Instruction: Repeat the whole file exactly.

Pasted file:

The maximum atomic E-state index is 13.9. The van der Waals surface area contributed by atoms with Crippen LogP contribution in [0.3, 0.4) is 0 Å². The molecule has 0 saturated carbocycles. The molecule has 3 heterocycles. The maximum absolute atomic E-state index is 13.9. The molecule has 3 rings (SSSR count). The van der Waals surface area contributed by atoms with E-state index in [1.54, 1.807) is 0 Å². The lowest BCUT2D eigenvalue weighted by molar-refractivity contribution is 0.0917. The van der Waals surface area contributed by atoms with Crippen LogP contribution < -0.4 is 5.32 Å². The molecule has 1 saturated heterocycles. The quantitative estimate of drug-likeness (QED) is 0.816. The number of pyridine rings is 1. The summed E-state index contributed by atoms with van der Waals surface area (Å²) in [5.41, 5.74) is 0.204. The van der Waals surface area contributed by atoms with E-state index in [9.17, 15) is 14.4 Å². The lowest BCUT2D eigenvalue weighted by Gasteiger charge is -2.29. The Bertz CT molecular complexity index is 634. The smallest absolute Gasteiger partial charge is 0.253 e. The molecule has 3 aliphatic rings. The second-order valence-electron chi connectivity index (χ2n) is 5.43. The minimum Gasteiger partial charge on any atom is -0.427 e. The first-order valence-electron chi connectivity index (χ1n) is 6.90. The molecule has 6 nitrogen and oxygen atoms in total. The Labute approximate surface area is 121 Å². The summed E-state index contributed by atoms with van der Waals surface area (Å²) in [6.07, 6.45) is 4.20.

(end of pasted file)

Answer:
The maximum atomic E-state index is 13.9. The van der Waals surface area contributed by atoms with Crippen LogP contribution in [0.3, 0.4) is 0 Å². The molecule has 0 saturated carbocycles. The molecule has 3 heterocycles. The maximum absolute atomic E-state index is 13.9. The molecule has 3 rings (SSSR count). The van der Waals surface area contributed by atoms with E-state index in [1.54, 1.807) is 0 Å². The lowest BCUT2D eigenvalue weighted by molar-refractivity contribution is 0.0917. The van der Waals surface area contributed by atoms with Crippen LogP contribution < -0.4 is 5.32 Å². The molecule has 1 saturated heterocycles. The quantitative estimate of drug-likeness (QED) is 0.816. The number of pyridine rings is 1. The summed E-state index contributed by atoms with van der Waals surface area (Å²) in [5.41, 5.74) is 0.204. The van der Waals surface area contributed by atoms with E-state index in [9.17, 15) is 14.4 Å². The lowest BCUT2D eigenvalue weighted by Gasteiger charge is -2.29. The Bertz CT molecular complexity index is 634. The smallest absolute Gasteiger partial charge is 0.253 e. The molecule has 3 aliphatic rings. The second-order valence-electron chi connectivity index (χ2n) is 5.43. The minimum Gasteiger partial charge on any atom is -0.427 e. The first-order valence-electron chi connectivity index (χ1n) is 6.90. The molecule has 6 nitrogen and oxygen atoms in total. The Labute approximate surface area is 121 Å². The summed E-state index contributed by atoms with van der Waals surface area (Å²) in [6.07, 6.45) is 4.20.